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Yeah, what you said was pretty inflammatory and just poured fuel on the fire. The old saying is: "a Soft answer turns away wrath." So you could have just said, "Yeah, he's a pretty big guy - and so are you - but I'm enjoying chilling out and if you want to get rowdy, wait 'til I'm gone... I get sick at the sight of blood... I'm a wimp... " And if you say something like that in a joking way, and follow it with a serious question for the rowdy one to answer, it will distract him and give him a face saving way to back down. And then, remember that this friend who gets rowdy with just a couple of drinks is maybe not someone you want to hang out with.
 

Russ

Jedi Master
This seems to be relevant - Bataris Box:

http://www(dot)aegis-training.com/Aegis_Training_for_Security/LINKS/attitude_lock_in%20.htm

Edit: HAHAHHA I just noticed its on a security guard training website!! ;)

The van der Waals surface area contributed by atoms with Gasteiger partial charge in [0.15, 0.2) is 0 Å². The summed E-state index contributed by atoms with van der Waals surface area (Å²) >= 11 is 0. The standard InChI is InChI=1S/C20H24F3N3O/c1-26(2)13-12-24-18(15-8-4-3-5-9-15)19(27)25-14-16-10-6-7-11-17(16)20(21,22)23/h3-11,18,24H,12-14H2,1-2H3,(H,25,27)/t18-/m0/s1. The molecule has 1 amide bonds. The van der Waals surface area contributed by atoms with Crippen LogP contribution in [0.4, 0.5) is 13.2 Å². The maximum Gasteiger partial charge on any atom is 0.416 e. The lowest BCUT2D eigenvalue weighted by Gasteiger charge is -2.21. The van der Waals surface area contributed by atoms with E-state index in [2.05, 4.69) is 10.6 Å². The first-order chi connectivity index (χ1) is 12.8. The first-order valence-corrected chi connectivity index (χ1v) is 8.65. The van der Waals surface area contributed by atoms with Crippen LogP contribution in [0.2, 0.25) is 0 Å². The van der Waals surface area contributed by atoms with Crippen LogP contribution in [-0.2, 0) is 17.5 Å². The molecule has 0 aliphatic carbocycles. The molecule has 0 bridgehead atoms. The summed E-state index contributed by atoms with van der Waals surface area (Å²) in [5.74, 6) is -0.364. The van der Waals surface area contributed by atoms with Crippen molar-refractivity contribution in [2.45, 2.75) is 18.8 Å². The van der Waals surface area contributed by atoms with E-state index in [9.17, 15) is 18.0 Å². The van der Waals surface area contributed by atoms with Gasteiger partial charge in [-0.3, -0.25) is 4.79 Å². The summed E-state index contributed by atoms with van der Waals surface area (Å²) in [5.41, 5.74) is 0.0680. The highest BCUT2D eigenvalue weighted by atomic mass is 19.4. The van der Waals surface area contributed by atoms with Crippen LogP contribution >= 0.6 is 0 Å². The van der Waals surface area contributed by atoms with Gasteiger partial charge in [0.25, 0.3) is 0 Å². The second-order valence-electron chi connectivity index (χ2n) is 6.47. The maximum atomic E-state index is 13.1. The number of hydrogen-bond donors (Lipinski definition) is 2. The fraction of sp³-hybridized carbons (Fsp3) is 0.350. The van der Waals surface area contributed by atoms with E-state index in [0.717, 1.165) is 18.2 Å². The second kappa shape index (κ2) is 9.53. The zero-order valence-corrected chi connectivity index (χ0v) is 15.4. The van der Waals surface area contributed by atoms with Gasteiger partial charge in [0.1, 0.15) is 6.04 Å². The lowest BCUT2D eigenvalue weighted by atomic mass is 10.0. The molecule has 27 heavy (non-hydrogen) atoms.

kenlee

SuperModerator
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neema said:
Hello all,

Although I have posted on cass-chat before, this is the first post on here for me.

So the situation is actually an incident that occurred to me recently. In this situation, I am involved with conversing with two of my friends. These two friends are not well acquainted, and we all had decided to hang out and chat and get acquainted and have a couple of drinks. So after a few shots, an incident occurs. Old friend turns to new friend and just out of the blue, "hey you're a big guy you probably are good at fighting". Gets up and starts to pretend kick. The people in question are, Me=28 years, Old Friend=26 new friend=24. WE are not talking about kids here.
I've seen "playfights" turn into real fights so your friend was acting immature here. Regarding your very last statement, I'd say that we ARE taking about kids here because most men are very insecure and they can have a major emotional "religious crisis" if they lose at even a simple idiotic game of tidily winks. So, considering what I said in my last statement then for your friend to play the "kick that big hulking Russian bear next to him" game might indeed lead to a major world war. Not too smart.

The new friend is Russian (hence the big guy comment), and is very esoterically inclined. Old friend is into alternative media. Now I have been around a block couple times in my life, so I can see how easily a pretend kick can gradually and suddenly turn to a real one, with a bonus ride on the ambulance.
Indeed, so far so good. Imo, your observation is a wise and realistic one.